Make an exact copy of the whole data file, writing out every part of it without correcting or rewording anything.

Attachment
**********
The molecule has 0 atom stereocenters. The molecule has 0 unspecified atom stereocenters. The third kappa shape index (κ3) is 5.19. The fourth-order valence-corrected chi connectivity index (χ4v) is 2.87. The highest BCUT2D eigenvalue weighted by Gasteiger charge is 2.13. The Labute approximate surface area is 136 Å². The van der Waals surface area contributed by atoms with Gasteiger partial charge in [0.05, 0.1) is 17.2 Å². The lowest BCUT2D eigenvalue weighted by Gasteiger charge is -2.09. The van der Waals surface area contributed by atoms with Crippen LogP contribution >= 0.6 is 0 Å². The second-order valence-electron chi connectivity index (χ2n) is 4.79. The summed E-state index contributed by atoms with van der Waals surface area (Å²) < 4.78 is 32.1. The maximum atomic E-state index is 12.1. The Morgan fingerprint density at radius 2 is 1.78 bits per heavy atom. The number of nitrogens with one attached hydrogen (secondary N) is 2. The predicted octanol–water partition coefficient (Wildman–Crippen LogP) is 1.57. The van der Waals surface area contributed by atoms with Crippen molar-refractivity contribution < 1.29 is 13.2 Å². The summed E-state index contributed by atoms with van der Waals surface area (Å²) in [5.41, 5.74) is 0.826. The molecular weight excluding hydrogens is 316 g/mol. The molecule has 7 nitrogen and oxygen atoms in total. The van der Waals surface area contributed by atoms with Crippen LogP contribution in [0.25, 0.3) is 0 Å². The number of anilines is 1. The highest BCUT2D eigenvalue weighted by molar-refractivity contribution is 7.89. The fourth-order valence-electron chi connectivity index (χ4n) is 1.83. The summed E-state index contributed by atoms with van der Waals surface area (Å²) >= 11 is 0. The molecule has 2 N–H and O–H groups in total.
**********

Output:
The molecule has 0 atom stereocenters. The molecule has 0 unspecified atom stereocenters. The third kappa shape index (κ3) is 5.19. The fourth-order valence-corrected chi connectivity index (χ4v) is 2.87. The highest BCUT2D eigenvalue weighted by Gasteiger charge is 2.13. The Labute approximate surface area is 136 Å². The van der Waals surface area contributed by atoms with Gasteiger partial charge in [0.05, 0.1) is 17.2 Å². The lowest BCUT2D eigenvalue weighted by Gasteiger charge is -2.09. The van der Waals surface area contributed by atoms with Crippen LogP contribution >= 0.6 is 0 Å². The second-order valence-electron chi connectivity index (χ2n) is 4.79. The summed E-state index contributed by atoms with van der Waals surface area (Å²) < 4.78 is 32.1. The maximum atomic E-state index is 12.1. The Morgan fingerprint density at radius 2 is 1.78 bits per heavy atom. The number of nitrogens with one attached hydrogen (secondary N) is 2. The predicted octanol–water partition coefficient (Wildman–Crippen LogP) is 1.57. The van der Waals surface area contributed by atoms with Crippen molar-refractivity contribution < 1.29 is 13.2 Å². The summed E-state index contributed by atoms with van der Waals surface area (Å²) in [5.41, 5.74) is 0.826. The molecular weight excluding hydrogens is 316 g/mol. The molecule has 7 nitrogen and oxygen atoms in total. The van der Waals surface area contributed by atoms with Crippen LogP contribution in [0.25, 0.3) is 0 Å². The number of anilines is 1. The highest BCUT2D eigenvalue weighted by molar-refractivity contribution is 7.89. The fourth-order valence-electron chi connectivity index (χ4n) is 1.83. The summed E-state index contributed by atoms with van der Waals surface area (Å²) >= 11 is 0. The molecule has 2 N–H and O–H groups in total.